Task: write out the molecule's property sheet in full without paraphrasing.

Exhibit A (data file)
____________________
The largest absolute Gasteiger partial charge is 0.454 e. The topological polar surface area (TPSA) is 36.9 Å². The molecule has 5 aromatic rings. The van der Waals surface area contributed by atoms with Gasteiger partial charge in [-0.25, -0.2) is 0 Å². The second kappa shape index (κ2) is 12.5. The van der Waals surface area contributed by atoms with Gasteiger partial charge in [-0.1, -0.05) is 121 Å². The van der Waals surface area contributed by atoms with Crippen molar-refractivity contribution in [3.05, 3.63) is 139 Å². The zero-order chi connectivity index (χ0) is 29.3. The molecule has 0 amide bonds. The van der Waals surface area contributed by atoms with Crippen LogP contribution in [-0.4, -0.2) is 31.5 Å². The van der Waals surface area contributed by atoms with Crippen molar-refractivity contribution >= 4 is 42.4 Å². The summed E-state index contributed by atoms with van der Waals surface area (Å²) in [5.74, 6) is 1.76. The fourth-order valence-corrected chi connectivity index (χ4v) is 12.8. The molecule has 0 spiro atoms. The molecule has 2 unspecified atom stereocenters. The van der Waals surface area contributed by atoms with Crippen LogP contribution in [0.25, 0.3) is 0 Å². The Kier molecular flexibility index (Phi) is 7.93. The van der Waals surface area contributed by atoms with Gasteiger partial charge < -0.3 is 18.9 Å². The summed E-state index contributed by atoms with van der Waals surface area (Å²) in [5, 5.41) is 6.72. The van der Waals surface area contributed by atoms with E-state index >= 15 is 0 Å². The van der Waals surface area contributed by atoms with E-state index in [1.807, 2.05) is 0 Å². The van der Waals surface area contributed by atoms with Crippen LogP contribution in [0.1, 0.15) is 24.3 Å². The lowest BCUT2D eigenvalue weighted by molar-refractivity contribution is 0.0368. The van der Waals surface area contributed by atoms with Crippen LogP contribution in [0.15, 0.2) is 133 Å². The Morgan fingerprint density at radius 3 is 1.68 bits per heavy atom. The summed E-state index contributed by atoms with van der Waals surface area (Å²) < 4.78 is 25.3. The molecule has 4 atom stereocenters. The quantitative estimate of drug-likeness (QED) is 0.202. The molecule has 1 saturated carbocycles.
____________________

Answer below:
The largest absolute Gasteiger partial charge is 0.454 e. The topological polar surface area (TPSA) is 36.9 Å². The molecule has 5 aromatic rings. The van der Waals surface area contributed by atoms with Gasteiger partial charge in [-0.25, -0.2) is 0 Å². The second kappa shape index (κ2) is 12.5. The van der Waals surface area contributed by atoms with Gasteiger partial charge in [-0.1, -0.05) is 121 Å². The van der Waals surface area contributed by atoms with Crippen molar-refractivity contribution in [3.05, 3.63) is 139 Å². The zero-order chi connectivity index (χ0) is 29.3. The molecule has 0 amide bonds. The van der Waals surface area contributed by atoms with Crippen LogP contribution in [-0.4, -0.2) is 31.5 Å². The van der Waals surface area contributed by atoms with Crippen molar-refractivity contribution >= 4 is 42.4 Å². The summed E-state index contributed by atoms with van der Waals surface area (Å²) in [5.74, 6) is 1.76. The fourth-order valence-corrected chi connectivity index (χ4v) is 12.8. The molecule has 0 spiro atoms. The molecule has 2 unspecified atom stereocenters. The van der Waals surface area contributed by atoms with Crippen LogP contribution in [0.25, 0.3) is 0 Å². The Kier molecular flexibility index (Phi) is 7.93. The van der Waals surface area contributed by atoms with Gasteiger partial charge < -0.3 is 18.9 Å². The summed E-state index contributed by atoms with van der Waals surface area (Å²) in [5, 5.41) is 6.72. The van der Waals surface area contributed by atoms with E-state index >= 15 is 0 Å². The van der Waals surface area contributed by atoms with E-state index in [1.807, 2.05) is 0 Å². The van der Waals surface area contributed by atoms with Crippen LogP contribution in [0.1, 0.15) is 24.3 Å². The lowest BCUT2D eigenvalue weighted by molar-refractivity contribution is 0.0368. The van der Waals surface area contributed by atoms with Crippen LogP contribution in [0.15, 0.2) is 133 Å². The Morgan fingerprint density at radius 3 is 1.68 bits per heavy atom. The summed E-state index contributed by atoms with van der Waals surface area (Å²) < 4.78 is 25.3. The molecule has 4 atom stereocenters. The quantitative estimate of drug-likeness (QED) is 0.202. The molecule has 1 saturated carbocycles.